FIG. 16 is a cross-sectional representation of the resultant structure of the invention in which the ion pump cathode is formed over an FED focusing electrode.
FIG. 17 is a cross-sectional representation of the resultant structure of the invention in which the ion pump cathode is formed over an additional FED electrode.
FIG. 18 is a cross-sectional representation of the resultant structure of the invention in which the ion pump cathode is formed as part of an FED focus mesh.
Referring now to FIGS. 3 and 4, the theory of operation of an ion pump is described. In a sputter-ion pump, as shown in FIG. 3, the magnetic field 43 forces electrons 44 to move in a spiral path 45, increasing the possibility of a collision between electrons and neutral gas particles 46. Such a collision causes ionization of the gas, and positive ions 47 impinge upon cathode 48. Cathode 48, which is formed of titanium or the like, is kept at ground potential 49 while the anode 50 is raised to a voltage 58 of between about 100 and 8000 volts.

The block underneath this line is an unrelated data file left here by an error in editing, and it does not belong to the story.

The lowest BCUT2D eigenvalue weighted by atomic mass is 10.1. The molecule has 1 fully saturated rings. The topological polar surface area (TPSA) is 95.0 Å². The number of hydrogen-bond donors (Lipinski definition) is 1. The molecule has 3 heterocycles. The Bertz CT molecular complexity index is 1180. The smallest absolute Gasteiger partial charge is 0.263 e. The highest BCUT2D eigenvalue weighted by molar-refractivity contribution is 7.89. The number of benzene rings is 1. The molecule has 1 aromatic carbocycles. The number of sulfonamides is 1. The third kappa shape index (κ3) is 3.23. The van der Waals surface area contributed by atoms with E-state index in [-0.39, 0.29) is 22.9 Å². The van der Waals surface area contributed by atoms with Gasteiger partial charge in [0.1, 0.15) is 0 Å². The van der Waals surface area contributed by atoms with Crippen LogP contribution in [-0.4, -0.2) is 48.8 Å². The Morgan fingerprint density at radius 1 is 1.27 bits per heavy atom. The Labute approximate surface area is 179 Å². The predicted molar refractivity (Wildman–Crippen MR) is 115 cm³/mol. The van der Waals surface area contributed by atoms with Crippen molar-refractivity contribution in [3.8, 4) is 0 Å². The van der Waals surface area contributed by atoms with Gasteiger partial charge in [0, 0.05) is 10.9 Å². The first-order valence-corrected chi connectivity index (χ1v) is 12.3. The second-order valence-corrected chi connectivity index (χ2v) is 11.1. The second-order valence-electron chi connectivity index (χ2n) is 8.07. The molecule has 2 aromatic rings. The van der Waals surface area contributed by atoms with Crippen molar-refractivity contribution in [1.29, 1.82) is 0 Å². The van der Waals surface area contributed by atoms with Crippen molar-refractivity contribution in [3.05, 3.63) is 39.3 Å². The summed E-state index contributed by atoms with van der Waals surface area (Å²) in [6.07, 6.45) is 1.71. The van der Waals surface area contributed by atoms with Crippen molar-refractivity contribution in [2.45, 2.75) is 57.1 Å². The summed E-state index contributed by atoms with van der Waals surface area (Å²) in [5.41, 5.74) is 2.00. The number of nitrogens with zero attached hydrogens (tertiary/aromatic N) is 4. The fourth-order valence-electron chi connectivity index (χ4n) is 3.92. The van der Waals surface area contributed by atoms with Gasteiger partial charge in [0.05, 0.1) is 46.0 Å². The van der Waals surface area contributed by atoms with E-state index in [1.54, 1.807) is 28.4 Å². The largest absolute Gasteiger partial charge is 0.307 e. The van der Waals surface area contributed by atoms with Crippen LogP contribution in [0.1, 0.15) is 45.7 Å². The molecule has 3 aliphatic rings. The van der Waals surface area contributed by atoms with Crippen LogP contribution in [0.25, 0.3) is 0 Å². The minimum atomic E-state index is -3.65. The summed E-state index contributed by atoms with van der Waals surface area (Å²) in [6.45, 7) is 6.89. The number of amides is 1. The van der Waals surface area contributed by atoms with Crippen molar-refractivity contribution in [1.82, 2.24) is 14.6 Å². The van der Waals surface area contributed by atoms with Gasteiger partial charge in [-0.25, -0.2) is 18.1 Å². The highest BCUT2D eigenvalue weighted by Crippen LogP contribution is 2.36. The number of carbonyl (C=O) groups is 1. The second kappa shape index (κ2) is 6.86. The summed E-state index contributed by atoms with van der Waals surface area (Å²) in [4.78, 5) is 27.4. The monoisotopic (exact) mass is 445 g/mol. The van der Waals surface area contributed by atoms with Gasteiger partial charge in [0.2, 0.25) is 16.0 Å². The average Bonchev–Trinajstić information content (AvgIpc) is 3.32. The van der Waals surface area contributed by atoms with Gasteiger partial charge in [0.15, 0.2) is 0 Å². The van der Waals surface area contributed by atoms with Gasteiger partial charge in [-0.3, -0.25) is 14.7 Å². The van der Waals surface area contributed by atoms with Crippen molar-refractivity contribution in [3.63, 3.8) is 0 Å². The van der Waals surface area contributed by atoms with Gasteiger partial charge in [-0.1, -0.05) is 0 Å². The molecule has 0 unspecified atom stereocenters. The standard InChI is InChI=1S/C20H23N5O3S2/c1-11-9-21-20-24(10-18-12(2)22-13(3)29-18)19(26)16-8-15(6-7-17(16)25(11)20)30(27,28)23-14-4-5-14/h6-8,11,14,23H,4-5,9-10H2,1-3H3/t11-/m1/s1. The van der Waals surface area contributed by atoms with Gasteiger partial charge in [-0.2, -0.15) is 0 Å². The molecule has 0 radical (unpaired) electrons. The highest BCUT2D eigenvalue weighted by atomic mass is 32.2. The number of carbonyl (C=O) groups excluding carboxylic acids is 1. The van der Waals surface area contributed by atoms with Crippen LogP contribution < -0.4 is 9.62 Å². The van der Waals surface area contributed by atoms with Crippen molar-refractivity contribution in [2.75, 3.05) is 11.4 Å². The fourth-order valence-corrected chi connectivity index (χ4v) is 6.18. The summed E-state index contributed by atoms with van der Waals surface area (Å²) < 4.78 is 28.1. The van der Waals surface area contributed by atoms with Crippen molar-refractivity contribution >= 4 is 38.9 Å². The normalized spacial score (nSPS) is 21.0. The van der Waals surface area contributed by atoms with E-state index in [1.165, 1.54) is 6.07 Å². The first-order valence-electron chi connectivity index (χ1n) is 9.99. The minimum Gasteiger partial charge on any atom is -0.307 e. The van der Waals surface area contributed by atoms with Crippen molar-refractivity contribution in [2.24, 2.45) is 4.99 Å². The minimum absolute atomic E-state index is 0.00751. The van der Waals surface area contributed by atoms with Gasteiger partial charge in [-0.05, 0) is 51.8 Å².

The impinging electrons cause sputtering of the cathode material 52, which is deposited at other locations 54 such as on the cathode and anode plates. The deposited material at these locations acts as a getter film and adsorbs reactive gas particles, such as nitrogen (N), oxygen (0) or hydrogen (H). Some of the ionized gas particles 56 (FIG. 4) are adsorbed into cathode surface 48 by ion implantation.
An ion pump using a simpler two-plate (one cathode, one anode) structure is shown in FIG. 4, with the same reference characters used to indicate the same elements earlier described with reference to FIG. 3.
The novel structure and method of fabricating an FED having an integrated ion pump is now described. Referring to FIG. 5, a substrate 70 is provided and is typically formed of glass or silicon. An insulating adhesion layer 72 is formed over the substrate. A conductive layer 74 is formed and patterned into parallel, spaced conductors to be used as cathode strips for the FED. This layer may be formed of a metal such as Mo (molybdenum), Nb (niobium) or Aluminum (A1), and is deposited by evaporation or sputtering, as is known in the art. An insulating layer 76 having a thickness of between about 0.3 and 2 micrometers, and formed of silicon oxide (SiO2) or the like, is next deposited, by CVD (Chemical Vapor Deposition).
A conductive film 78 is next formed over insulator 76, typically of a metal such as niobium (Nb) or molybdenum (Mo), to a thickness of between about 0.2 and 0.5 micrometers. This film will later be patterned and will comprise the gate electrode for the FED, which when raised to an appropriate voltage potential with respect to the cathode will stimulate field emission of electrons from the field emitter tips.